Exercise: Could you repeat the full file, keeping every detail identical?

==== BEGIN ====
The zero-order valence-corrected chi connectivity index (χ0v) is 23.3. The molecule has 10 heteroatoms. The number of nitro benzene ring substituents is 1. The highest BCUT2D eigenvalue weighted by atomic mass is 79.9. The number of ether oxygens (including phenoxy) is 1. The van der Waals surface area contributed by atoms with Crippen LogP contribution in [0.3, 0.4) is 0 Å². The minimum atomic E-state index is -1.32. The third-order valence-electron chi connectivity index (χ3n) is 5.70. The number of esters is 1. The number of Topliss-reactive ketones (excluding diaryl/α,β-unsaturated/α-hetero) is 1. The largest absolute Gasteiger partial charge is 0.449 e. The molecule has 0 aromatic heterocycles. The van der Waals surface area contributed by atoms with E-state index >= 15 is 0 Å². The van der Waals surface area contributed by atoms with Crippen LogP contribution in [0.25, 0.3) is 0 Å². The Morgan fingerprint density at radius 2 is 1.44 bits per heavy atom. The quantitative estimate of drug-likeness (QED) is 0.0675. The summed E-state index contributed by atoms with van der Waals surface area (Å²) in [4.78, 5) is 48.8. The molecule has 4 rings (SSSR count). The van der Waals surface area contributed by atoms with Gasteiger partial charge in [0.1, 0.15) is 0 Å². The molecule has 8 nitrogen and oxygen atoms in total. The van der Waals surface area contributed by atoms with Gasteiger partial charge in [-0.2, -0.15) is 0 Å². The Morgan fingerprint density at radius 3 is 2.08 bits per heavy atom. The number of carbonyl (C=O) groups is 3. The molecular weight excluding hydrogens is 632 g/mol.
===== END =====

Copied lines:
The zero-order valence-corrected chi connectivity index (χ0v) is 23.3. The molecule has 10 heteroatoms. The number of nitro benzene ring substituents is 1. The highest BCUT2D eigenvalue weighted by atomic mass is 79.9. The number of ether oxygens (including phenoxy) is 1. The van der Waals surface area contributed by atoms with Crippen LogP contribution in [0.3, 0.4) is 0 Å². The minimum atomic E-state index is -1.32. The third-order valence-electron chi connectivity index (χ3n) is 5.70. The number of esters is 1. The number of Topliss-reactive ketones (excluding diaryl/α,β-unsaturated/α-hetero) is 1. The largest absolute Gasteiger partial charge is 0.449 e. The molecule has 0 aromatic heterocycles. The van der Waals surface area contributed by atoms with E-state index >= 15 is 0 Å². The van der Waals surface area contributed by atoms with Crippen LogP contribution in [0.25, 0.3) is 0 Å². The Morgan fingerprint density at radius 2 is 1.44 bits per heavy atom. The quantitative estimate of drug-likeness (QED) is 0.0675. The summed E-state index contributed by atoms with van der Waals surface area (Å²) in [4.78, 5) is 48.8. The molecule has 4 rings (SSSR count). The van der Waals surface area contributed by atoms with Gasteiger partial charge in [0.1, 0.15) is 0 Å². The molecule has 8 nitrogen and oxygen atoms in total. The van der Waals surface area contributed by atoms with Gasteiger partial charge in [-0.2, -0.15) is 0 Å². The Morgan fingerprint density at radius 3 is 2.08 bits per heavy atom. The number of carbonyl (C=O) groups is 3. The molecular weight excluding hydrogens is 632 g/mol.